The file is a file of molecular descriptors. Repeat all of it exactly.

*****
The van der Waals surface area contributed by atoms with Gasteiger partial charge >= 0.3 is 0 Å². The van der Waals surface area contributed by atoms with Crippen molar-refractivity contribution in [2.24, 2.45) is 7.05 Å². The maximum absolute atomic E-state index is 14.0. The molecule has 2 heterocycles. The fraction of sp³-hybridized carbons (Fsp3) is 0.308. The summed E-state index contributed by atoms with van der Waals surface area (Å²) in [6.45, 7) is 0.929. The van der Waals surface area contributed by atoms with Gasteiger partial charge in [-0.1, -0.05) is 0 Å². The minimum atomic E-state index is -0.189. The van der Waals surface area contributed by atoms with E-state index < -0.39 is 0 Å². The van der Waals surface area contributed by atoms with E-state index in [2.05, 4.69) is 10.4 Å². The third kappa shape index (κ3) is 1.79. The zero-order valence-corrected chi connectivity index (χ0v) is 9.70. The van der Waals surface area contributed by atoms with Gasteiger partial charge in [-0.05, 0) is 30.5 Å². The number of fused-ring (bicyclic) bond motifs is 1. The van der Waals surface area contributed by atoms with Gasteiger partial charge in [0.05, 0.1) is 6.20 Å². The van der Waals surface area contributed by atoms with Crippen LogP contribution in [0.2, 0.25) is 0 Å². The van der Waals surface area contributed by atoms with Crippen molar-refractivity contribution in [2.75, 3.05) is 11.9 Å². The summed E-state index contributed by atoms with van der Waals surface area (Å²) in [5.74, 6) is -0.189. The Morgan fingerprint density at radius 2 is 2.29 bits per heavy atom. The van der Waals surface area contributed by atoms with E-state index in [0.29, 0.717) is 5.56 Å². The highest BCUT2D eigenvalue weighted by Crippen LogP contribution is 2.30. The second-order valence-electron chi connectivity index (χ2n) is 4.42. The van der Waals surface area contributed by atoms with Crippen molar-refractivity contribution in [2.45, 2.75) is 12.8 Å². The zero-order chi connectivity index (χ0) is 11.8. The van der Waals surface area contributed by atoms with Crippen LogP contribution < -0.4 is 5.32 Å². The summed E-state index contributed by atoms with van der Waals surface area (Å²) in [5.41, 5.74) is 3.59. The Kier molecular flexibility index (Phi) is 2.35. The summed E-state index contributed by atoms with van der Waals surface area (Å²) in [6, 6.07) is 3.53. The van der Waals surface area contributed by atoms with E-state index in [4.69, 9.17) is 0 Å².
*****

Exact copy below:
The van der Waals surface area contributed by atoms with Gasteiger partial charge >= 0.3 is 0 Å². The van der Waals surface area contributed by atoms with Crippen molar-refractivity contribution in [2.24, 2.45) is 7.05 Å². The maximum absolute atomic E-state index is 14.0. The molecule has 2 heterocycles. The fraction of sp³-hybridized carbons (Fsp3) is 0.308. The summed E-state index contributed by atoms with van der Waals surface area (Å²) in [6.45, 7) is 0.929. The van der Waals surface area contributed by atoms with Gasteiger partial charge in [-0.1, -0.05) is 0 Å². The minimum atomic E-state index is -0.189. The van der Waals surface area contributed by atoms with E-state index < -0.39 is 0 Å². The van der Waals surface area contributed by atoms with E-state index in [2.05, 4.69) is 10.4 Å². The third kappa shape index (κ3) is 1.79. The zero-order valence-corrected chi connectivity index (χ0v) is 9.70. The van der Waals surface area contributed by atoms with Gasteiger partial charge in [-0.05, 0) is 30.5 Å². The number of fused-ring (bicyclic) bond motifs is 1. The van der Waals surface area contributed by atoms with Gasteiger partial charge in [0.05, 0.1) is 6.20 Å². The van der Waals surface area contributed by atoms with Crippen LogP contribution in [0.2, 0.25) is 0 Å². The van der Waals surface area contributed by atoms with Crippen molar-refractivity contribution in [2.75, 3.05) is 11.9 Å². The summed E-state index contributed by atoms with van der Waals surface area (Å²) in [5.74, 6) is -0.189. The Morgan fingerprint density at radius 2 is 2.29 bits per heavy atom. The van der Waals surface area contributed by atoms with E-state index in [0.29, 0.717) is 5.56 Å². The highest BCUT2D eigenvalue weighted by Crippen LogP contribution is 2.30. The second-order valence-electron chi connectivity index (χ2n) is 4.42. The van der Waals surface area contributed by atoms with Crippen molar-refractivity contribution in [2.45, 2.75) is 12.8 Å². The zero-order chi connectivity index (χ0) is 11.8. The van der Waals surface area contributed by atoms with Crippen LogP contribution < -0.4 is 5.32 Å². The summed E-state index contributed by atoms with van der Waals surface area (Å²) in [5.41, 5.74) is 3.59. The Kier molecular flexibility index (Phi) is 2.35. The summed E-state index contributed by atoms with van der Waals surface area (Å²) in [6, 6.07) is 3.53. The van der Waals surface area contributed by atoms with E-state index in [4.69, 9.17) is 0 Å².